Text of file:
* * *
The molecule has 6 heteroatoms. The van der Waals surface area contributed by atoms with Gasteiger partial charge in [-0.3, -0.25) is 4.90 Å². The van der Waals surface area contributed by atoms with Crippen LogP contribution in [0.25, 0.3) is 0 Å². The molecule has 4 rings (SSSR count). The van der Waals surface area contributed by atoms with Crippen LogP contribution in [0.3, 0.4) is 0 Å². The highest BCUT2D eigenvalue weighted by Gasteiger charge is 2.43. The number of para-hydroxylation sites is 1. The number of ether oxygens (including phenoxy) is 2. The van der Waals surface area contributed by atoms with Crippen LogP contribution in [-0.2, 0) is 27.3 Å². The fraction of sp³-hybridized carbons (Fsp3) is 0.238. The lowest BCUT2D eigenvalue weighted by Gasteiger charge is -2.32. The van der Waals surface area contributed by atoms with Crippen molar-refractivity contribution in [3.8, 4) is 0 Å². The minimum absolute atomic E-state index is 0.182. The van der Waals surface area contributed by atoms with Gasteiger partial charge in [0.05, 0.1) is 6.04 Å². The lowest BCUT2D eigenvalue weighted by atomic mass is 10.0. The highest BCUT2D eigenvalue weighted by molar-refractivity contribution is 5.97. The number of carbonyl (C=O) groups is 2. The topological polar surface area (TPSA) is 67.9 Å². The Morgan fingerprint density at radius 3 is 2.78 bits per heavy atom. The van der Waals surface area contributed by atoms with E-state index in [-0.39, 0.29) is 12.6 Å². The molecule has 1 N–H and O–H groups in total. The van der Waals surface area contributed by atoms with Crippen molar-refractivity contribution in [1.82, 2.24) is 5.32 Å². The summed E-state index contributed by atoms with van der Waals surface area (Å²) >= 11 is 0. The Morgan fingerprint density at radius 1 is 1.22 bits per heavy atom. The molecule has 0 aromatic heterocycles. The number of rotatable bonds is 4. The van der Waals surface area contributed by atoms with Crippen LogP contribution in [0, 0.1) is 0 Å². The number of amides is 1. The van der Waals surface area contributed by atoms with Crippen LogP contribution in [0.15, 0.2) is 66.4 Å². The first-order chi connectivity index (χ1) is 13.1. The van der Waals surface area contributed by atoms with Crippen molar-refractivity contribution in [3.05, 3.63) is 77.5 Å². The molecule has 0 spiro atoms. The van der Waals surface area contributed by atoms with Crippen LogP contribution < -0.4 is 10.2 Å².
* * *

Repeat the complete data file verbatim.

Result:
The molecule has 6 heteroatoms. The van der Waals surface area contributed by atoms with Gasteiger partial charge in [-0.3, -0.25) is 4.90 Å². The van der Waals surface area contributed by atoms with Crippen LogP contribution in [0.25, 0.3) is 0 Å². The molecule has 4 rings (SSSR count). The van der Waals surface area contributed by atoms with Crippen LogP contribution in [0.3, 0.4) is 0 Å². The highest BCUT2D eigenvalue weighted by Gasteiger charge is 2.43. The number of para-hydroxylation sites is 1. The number of ether oxygens (including phenoxy) is 2. The van der Waals surface area contributed by atoms with Crippen LogP contribution in [-0.2, 0) is 27.3 Å². The fraction of sp³-hybridized carbons (Fsp3) is 0.238. The lowest BCUT2D eigenvalue weighted by Gasteiger charge is -2.32. The van der Waals surface area contributed by atoms with Crippen molar-refractivity contribution in [3.8, 4) is 0 Å². The minimum absolute atomic E-state index is 0.182. The van der Waals surface area contributed by atoms with Gasteiger partial charge in [0.05, 0.1) is 6.04 Å². The lowest BCUT2D eigenvalue weighted by atomic mass is 10.0. The highest BCUT2D eigenvalue weighted by molar-refractivity contribution is 5.97. The number of carbonyl (C=O) groups is 2. The topological polar surface area (TPSA) is 67.9 Å². The Morgan fingerprint density at radius 3 is 2.78 bits per heavy atom. The van der Waals surface area contributed by atoms with E-state index in [-0.39, 0.29) is 12.6 Å². The molecule has 1 N–H and O–H groups in total. The van der Waals surface area contributed by atoms with Crippen molar-refractivity contribution in [1.82, 2.24) is 5.32 Å². The summed E-state index contributed by atoms with van der Waals surface area (Å²) >= 11 is 0. The Morgan fingerprint density at radius 1 is 1.22 bits per heavy atom. The molecule has 0 aromatic heterocycles. The number of rotatable bonds is 4. The van der Waals surface area contributed by atoms with Crippen LogP contribution in [0, 0.1) is 0 Å². The number of amides is 1. The van der Waals surface area contributed by atoms with Crippen LogP contribution in [0.15, 0.2) is 66.4 Å². The first-order chi connectivity index (χ1) is 13.1. The van der Waals surface area contributed by atoms with Crippen molar-refractivity contribution in [3.05, 3.63) is 77.5 Å². The molecule has 0 spiro atoms. The van der Waals surface area contributed by atoms with Crippen LogP contribution < -0.4 is 10.2 Å².